The sad but predictable news is that New York will lose two of its 29 seats in the House of Representatives, and in doing so, reach a 180-year low in Congress.
Not only are we losing jobs and population because of Albany's policies, but federal political clout, as well. Early numbers from the 2010 census document New York's fall. Without changes in state government, it will be worse still in another 10 years.
New York grew by a mere 2.1 percent, or more than 401,000 people, during the last decade, while Buffalo, Rochester and Syracuse all lost population -- increasing the likelihood that vanishing House seats will be taken out of our hide.
Even more disturbing is the prospect of the Democratic-controlled Assembly and upcoming Republican-controlled Senate drawing new districts. Their politically driven undertakings have hurt upstate in the past, including 2002 when Western New York suffered the loss of Rep. John J. LaFalce, D-Town of Tonawanda.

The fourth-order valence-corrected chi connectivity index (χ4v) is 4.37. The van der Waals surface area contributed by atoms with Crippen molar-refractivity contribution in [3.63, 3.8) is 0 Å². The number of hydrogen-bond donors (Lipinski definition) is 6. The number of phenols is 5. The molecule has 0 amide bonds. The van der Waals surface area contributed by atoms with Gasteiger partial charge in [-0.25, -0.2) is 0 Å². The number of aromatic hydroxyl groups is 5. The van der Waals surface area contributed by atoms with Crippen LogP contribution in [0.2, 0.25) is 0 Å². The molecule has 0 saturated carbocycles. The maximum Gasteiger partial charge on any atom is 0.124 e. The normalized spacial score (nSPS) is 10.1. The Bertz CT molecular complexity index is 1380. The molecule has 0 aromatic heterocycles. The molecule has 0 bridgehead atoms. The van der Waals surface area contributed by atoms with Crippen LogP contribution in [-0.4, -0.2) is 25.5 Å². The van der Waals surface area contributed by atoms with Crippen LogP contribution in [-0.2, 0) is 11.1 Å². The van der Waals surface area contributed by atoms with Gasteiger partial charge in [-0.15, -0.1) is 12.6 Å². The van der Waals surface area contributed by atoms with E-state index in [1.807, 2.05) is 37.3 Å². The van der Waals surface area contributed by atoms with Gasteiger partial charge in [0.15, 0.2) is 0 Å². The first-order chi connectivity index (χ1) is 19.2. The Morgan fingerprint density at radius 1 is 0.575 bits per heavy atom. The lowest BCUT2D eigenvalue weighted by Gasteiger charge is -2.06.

It's incumbent upon Assembly Speaker Sheldon Silver and incoming Senate Majority Leader Dean G. Skelos to ensure that upstate doesn't continue to get penalized for policies that lean more heavily in favor of downstate.
The process must be vetted by incoming Gov. Andrew M. Cuomo, who pushed during the campaign for an independent panel. More than that, the new governor must ensure an honest redistricting process that respects municipalities and neighborhoods rather than partisan allegiances.
Albany caused this mess. Its inability to control spending, together with its slavish devotion to special interests, have sent businesses in search of greener pastures. They exist in the South and the West, where congressional representation will increase at our expense.
The only hope now is for a fair and independent redistricting process and, ultimately, changes in Albany powered by an incoming governor never at a loss for ideas.